Sirimavo Bandaranaike, the world's first woman prime minister
More than anyone Bandaranaike put Sri Lanka on the world map, frequently earning the ire of the U.S. and its allies. And she created a political dynasty, although it has fallen apart now with its members squabbling over her legacy. Her second daughter, Chandrika Kumaratunga, is President of Sri Lanka and her only son Anura Bandaranaike is a key leader of the main political opposition, the United National Party. The two siblings mock each other mercilessly at public rallies, while their mother sat back and watched, sometimes shocked, sometimes enjoying it, her followers said.
A staunch socialist, Bandaranaike continued her husband's policies and nationalized key sectors of the economy such as banking and insurance. But she was on a roller-coaster ride from the moment she took office: Within a year of her 1960 election victory she declared a state of emergency. This followed a civil disobedience campaign by the country's minority Tamils, outraged by her decision to drop English as an official language and her order to conduct all government business in Sinhala, the language of the majority Sinhalese. This they considered a highly discriminatory act and an attempt to deny Tamils access to all official posts and the law. This support for Sinhalese chauvinism led directly to the Tamil insurgency which her daughter is now desperate to end.
Further problems arose with the President's state takeover of foreign businesses, which upset the Americans and the British, who imposed an aid embargo on Sri Lanka. As a result Bandaranaike moved her country closer to China and the Soviet Union and championed nonalignment. At home, she crushed an attempted military coup in 1963, and one year later, she was defeated on a confidence vote, losing the general election that followed. But she bounced back six years later with a big majority in the 1970 elections.
Her second term saw a new Constitution introduced, which broke all links with Britain. Ceylon was renamed Sri Lanka and declared a republic. But after just 16 months in power, a left-wing youth uprising almost toppled her government: Sri Lanka's small ceremonial army could not deal with the insurgency. But she was saved by her skillful foreign policy: The country's non-aligned friends rushed to her help. In a rare move, both India and Pakistan sent troops to Colombo and she crushed the insurgency. In those tough political years, Bandaranaike turned herself into a formidable leader. "She was the only man in her cabinet", one of her officials commented during the height of the insurgency.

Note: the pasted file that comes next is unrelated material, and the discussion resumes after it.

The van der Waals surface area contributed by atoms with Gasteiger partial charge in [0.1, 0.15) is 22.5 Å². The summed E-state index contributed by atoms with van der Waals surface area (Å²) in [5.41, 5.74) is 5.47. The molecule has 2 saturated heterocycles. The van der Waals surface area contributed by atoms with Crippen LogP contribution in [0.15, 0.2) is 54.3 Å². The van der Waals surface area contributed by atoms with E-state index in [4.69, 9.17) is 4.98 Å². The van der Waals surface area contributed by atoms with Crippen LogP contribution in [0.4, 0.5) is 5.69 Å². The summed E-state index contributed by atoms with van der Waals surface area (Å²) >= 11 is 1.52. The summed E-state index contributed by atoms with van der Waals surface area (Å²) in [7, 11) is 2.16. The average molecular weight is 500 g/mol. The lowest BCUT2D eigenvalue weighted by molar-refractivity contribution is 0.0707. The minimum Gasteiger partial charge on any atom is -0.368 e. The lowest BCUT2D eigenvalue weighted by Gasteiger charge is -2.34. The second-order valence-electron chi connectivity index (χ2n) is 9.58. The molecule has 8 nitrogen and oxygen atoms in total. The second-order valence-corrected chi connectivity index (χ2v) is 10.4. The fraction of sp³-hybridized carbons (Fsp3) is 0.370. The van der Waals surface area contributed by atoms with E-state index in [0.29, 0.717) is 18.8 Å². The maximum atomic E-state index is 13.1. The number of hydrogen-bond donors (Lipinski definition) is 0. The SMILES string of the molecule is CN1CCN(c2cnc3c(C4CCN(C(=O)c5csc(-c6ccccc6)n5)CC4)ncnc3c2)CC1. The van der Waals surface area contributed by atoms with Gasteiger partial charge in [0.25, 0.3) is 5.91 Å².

The 1973 oil crisis had a traumatic effect on the Sri Lankan economy; the government had no access to Western aid and her socialist policies stifled economic activity. Rationing had to be imposed. Bandaranaike became more and more intolerant of criticism and forced the shutdown of the Independent newspaper group, whose publications were her fiercest critics. Earlier she had nationalized the country's largest newspaper, Lake House, which has remained the government's official mouthpiece.
By 1976, Bandaranaike was more respected abroad than at home. Her great triumph that year was to become chairman of the Non-Aligned Movement and host the largest ever heads of state conference the country had ever seen. But despite her high standing internationally, she was losing support rapidly amid allegations of corruption, and against a background of an economy that was rapidly going downhill. Nothing it seemed could save her. She suffered a crushing election defeat in 1977 and was stripped of her civic rights. The 1980s were her dark days -- a political outcast rejected by the people who had once worshipped her. She spent the next 17 years in opposition wading off challengers to her leadership of the Freedom Party, even from her own children. Always the politician, she played her ambitious daughter Chandrika and son Anura against each other, holding on to control despite losing every subsequent general election. But she met her match in Chandrika who outmaneuvered her mother to become President of Sri Lanka in 1994, when a Freedom Party-led coalition won power in the general elections.
By then, ailing from a stroke, her daughter appointed her to the mainly figurehead position of Prime Minister. Six years later, in August this year, she resigned to make room for a new parliamentary leader to fight this week's election campaign. It was said she left reluctantly. Given her passion for politics, it was probably true.
Reported by Waruna Karunatilake in Colombo
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